|Type||Summer Course, full-time|
|Nominal duration||1 week (2 ECTS)|
|Tuition fee||€600.00 per programme|
Enrolled as an Undergraduate student or Undergraduate diploma
Strong motivation and good command of English are essential to get a pass for the course. Basic knowledge of visual analysis is recommended. Aimed at Bachelor/ Master/ PhD students in Media Studies/ Journalism/ Cultural Studies/ Linguistics/ Political Sciences/ International Relations/ Geography/ History. Professionals with various backgrounds benefitted as well from taking previous editions of the course. If in doubt, please contact Leonhardt for personal course selection advice.
The entry qualification documents are accepted in the following languages: English.
Often you can get a suitable transcript from your school. If this is not the case, you will need official translations along with verified copies of the original.
B2, IELTS 6.0
A motivation letter must be added to your application.
The daily posting of millions of photos on social media, the strong resonance of some magazine covers and efforts by many states to influence the visualization of their foreign military missions underline the importance of visual media analysis. This course teaches you the skills to interpret news images and related sentences, captions and headlines. What are the possible meanings of newspaper cartoons, magazine covers or photos in the (social) media? How can the juxtaposed texts affect the meaning potential of these images? And what does it take to develop a coherent analytical framework and a decent structure for your paper? In a step by process with daily presentations, you address these questions. You write a paper in which you use a qualitative method to analyse news photos or media representations with both visual and textual elements. Interactive lectures and roundtable discussions help you prepare for the different steps in the writing process.
Course Leader is dr. Leonhardt van Efferink (PhD defence in December 2017). He worked as country risk analyst for 12 years, before doing a PhD that straddles the boundary between geopolitics and media studies. Students of his 2017 Summer Schools gave him an average of 9.5/10 for his teaching skills. Former Summer School student Kathleen from Belgium recommends him because “Leonhardt is an enthusiastic teacher with a very personal approach. He made the effort to adapt his lessons and assignments to those present in the course. Moreover, he has extensive knowledge of textual and visual media analysis.”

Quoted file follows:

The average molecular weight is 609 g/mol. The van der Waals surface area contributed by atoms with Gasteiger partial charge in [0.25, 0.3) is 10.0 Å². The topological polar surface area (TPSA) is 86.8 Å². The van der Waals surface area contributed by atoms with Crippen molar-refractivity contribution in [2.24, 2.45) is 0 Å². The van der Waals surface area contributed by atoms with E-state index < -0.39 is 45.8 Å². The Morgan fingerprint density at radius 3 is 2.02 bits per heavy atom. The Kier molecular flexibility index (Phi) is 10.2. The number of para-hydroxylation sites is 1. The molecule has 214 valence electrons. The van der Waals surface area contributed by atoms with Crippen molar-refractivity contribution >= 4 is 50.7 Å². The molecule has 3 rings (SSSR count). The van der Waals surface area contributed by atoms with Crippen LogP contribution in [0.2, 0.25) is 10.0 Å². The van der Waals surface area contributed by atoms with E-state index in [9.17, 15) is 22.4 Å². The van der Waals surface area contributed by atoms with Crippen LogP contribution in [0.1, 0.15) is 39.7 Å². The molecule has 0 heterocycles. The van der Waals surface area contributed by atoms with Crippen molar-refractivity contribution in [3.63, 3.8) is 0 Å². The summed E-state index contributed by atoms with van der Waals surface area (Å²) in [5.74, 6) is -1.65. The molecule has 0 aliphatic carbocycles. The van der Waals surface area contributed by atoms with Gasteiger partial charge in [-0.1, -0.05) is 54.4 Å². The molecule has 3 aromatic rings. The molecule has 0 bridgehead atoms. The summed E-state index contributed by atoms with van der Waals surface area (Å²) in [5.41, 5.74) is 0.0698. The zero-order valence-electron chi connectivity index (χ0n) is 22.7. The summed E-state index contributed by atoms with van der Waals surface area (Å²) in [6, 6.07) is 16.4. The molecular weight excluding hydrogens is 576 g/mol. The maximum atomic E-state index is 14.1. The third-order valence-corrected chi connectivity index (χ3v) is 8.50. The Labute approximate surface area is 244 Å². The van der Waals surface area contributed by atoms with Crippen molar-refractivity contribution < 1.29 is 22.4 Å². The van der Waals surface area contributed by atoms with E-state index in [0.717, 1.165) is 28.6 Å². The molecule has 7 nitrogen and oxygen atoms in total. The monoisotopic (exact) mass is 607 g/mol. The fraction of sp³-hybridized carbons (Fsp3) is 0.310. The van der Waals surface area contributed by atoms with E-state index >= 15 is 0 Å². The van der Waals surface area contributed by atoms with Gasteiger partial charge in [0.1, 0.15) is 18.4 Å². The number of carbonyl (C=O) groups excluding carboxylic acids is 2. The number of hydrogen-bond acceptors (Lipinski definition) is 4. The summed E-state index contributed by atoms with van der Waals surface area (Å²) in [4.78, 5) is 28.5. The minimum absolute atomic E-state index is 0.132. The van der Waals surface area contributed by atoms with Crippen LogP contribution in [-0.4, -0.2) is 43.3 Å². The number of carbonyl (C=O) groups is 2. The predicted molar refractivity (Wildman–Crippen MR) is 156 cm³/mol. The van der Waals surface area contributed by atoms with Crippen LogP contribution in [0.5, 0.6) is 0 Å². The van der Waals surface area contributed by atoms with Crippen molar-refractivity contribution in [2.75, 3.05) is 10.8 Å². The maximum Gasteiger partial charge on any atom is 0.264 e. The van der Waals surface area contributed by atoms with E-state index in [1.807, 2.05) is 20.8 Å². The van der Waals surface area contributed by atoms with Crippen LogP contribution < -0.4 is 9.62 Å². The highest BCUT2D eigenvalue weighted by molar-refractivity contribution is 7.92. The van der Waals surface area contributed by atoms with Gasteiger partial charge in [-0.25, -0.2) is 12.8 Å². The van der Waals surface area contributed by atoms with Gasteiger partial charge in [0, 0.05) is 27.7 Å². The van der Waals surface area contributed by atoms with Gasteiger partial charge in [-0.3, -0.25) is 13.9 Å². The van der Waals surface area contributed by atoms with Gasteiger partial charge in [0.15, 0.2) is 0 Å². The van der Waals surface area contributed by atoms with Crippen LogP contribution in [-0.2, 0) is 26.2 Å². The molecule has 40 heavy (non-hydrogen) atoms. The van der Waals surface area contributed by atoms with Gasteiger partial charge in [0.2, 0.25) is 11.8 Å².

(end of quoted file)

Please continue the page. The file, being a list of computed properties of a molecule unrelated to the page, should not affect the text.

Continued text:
Related Summer School courses from Leonhardt: ▪ Textual Media Analysis: Critical Discourse Analysis, News Framing and Qualitative Research Design ; ▪ Geopolitical Framing Analysis: National Images, World Views and Global Dividing Lines
▪ Designing an analytical framework to study photos, cartoons and other images in the media, in line with your research objectives;
▪ Applying qualitative methods from social semiotics to study the possible meanings of (textual-)visual media representations;
▪ Understanding the complexities of text-image relations and their role in meaning-making processes;
▪ Selecting the right number and right sort of images for your assignment;
▪ Developing your critical thinking skills by productively combining knowledge, assumptions and questions;
▪ Boosting your employability by acquiring valuable skills required for positions in business, government and academia.
M.J.M. van Eck
L.A.S. van Efferink
S. van der Laan
▪ Barthes, J. (1977) Image, Music, Text. Fontana Press;
▪ Bateman, J. A. (2014) Text and Image. A Critical Introduction to the Visual/Verbal Divide. Routledge;
▪ Bateman, J., Wildfeuer, J. and Hiippala, T. (2017) Multimodality. Foundations, Research and Analysis – A Problem-Oriented Introduction. De Gruyter Mouton;
▪ Caple, H. (2013) Photojournalism. A Social Semiotic Approach. Palgrave Macmillan.
▪ Howells, R. and Negreiros, J. (2011) Visual Culture. 2nd Edn. Polity;
▪ Kress, G. (2010) Multimodality. A Social Semiotic Approach to Contemporary Communication. Routledge;
▪ Kress, G. and Van Leeuwen, T. (2006) Reading Images. The Grammar of Visual Design. 2nd Edn. Routledge;
▪ Machin, D. (2007) Introduction to Multimodal Analysis. Bloomsbury;
▪ May, T. (2011) Perspectives on Social Scientific Research. In: Social Research. Issues, Methods and Process. 3rd Edn. Open University Press, chapter 1, pp. 7-27;
▪ Ormston, R., Spencer, L., Barnard, M. and Snape, D. (2014) The Foundations of Qualitative Research. In: Ritchie, J., Lewis, J., McNaughton Nicholls, C. and Ormston, R. Qualitative Research Practice. A Guide For Social Science Students And Researchers. SAGE, chapter 1, pp. 1-25;
▪ Rose, G. (2016) Visual Methodologies. An Introduction to Researching with Visual Materials. 4th Edn. SAGE;
▪ Royce, T. (2007) Intersemiotic Complementarity: A Framework for Multimodal Discourse Analysis. In: New Directions in the Analysis of Multimodal Discourse, Lawrence Erlbaum & Associates, chapter 2, pp. 63-109;
▪ Van Leeuwen, T. (2005) Introducing Social Semiotics. Routledge;
You are further recommended to read some of these posts on Leonhardt’s website: www.geomeans.com/category/getting-started/getting-started-with-media-analysis/ Please note that it is not required to do some reading before the course. If you like to read something, select a book that is closest to your research interests or ask Leonhardt for personal reading advice. For more suggested reading materials, check the following reading lists: www.geomeans.com/category/media-representations/reading-lists-media-representations/